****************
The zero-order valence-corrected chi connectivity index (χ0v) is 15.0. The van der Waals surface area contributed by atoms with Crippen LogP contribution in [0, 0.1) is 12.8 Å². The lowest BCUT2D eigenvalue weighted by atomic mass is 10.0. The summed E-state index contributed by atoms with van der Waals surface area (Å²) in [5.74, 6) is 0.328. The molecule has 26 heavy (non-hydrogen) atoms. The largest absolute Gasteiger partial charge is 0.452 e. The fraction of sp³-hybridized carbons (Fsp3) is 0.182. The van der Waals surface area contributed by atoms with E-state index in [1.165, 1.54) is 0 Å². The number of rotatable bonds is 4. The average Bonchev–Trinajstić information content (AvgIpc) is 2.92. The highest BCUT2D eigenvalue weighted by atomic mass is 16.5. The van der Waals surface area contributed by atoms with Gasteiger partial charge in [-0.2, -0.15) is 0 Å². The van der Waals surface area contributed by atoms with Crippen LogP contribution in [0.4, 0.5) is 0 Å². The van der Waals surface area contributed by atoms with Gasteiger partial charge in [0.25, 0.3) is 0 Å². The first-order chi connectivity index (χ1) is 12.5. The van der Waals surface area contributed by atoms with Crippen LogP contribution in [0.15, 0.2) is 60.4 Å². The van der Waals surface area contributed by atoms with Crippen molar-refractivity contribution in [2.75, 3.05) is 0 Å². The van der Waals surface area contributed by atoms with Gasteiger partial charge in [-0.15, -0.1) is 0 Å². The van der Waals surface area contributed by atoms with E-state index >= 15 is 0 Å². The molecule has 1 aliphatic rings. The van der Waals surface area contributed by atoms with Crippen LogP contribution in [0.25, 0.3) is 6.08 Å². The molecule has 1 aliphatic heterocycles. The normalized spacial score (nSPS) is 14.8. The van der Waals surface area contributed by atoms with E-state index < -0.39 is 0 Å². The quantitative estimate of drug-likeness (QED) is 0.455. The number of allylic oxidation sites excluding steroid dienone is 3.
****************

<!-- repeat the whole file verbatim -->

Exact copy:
The zero-order valence-corrected chi connectivity index (χ0v) is 15.0. The van der Waals surface area contributed by atoms with Crippen LogP contribution in [0, 0.1) is 12.8 Å². The lowest BCUT2D eigenvalue weighted by atomic mass is 10.0. The summed E-state index contributed by atoms with van der Waals surface area (Å²) in [5.74, 6) is 0.328. The molecule has 26 heavy (non-hydrogen) atoms. The largest absolute Gasteiger partial charge is 0.452 e. The fraction of sp³-hybridized carbons (Fsp3) is 0.182. The van der Waals surface area contributed by atoms with E-state index in [1.165, 1.54) is 0 Å². The number of rotatable bonds is 4. The average Bonchev–Trinajstić information content (AvgIpc) is 2.92. The highest BCUT2D eigenvalue weighted by atomic mass is 16.5. The van der Waals surface area contributed by atoms with Gasteiger partial charge in [-0.2, -0.15) is 0 Å². The van der Waals surface area contributed by atoms with Crippen LogP contribution in [0.4, 0.5) is 0 Å². The van der Waals surface area contributed by atoms with Gasteiger partial charge in [0.25, 0.3) is 0 Å². The first-order chi connectivity index (χ1) is 12.5. The van der Waals surface area contributed by atoms with Crippen LogP contribution in [0.15, 0.2) is 60.4 Å². The van der Waals surface area contributed by atoms with Crippen molar-refractivity contribution in [2.75, 3.05) is 0 Å². The van der Waals surface area contributed by atoms with Gasteiger partial charge in [-0.15, -0.1) is 0 Å². The van der Waals surface area contributed by atoms with E-state index >= 15 is 0 Å². The molecule has 1 aliphatic rings. The van der Waals surface area contributed by atoms with Crippen LogP contribution in [0.25, 0.3) is 6.08 Å². The molecule has 1 aliphatic heterocycles. The normalized spacial score (nSPS) is 14.8. The van der Waals surface area contributed by atoms with E-state index < -0.39 is 0 Å². The quantitative estimate of drug-likeness (QED) is 0.455. The number of allylic oxidation sites excluding steroid dienone is 3.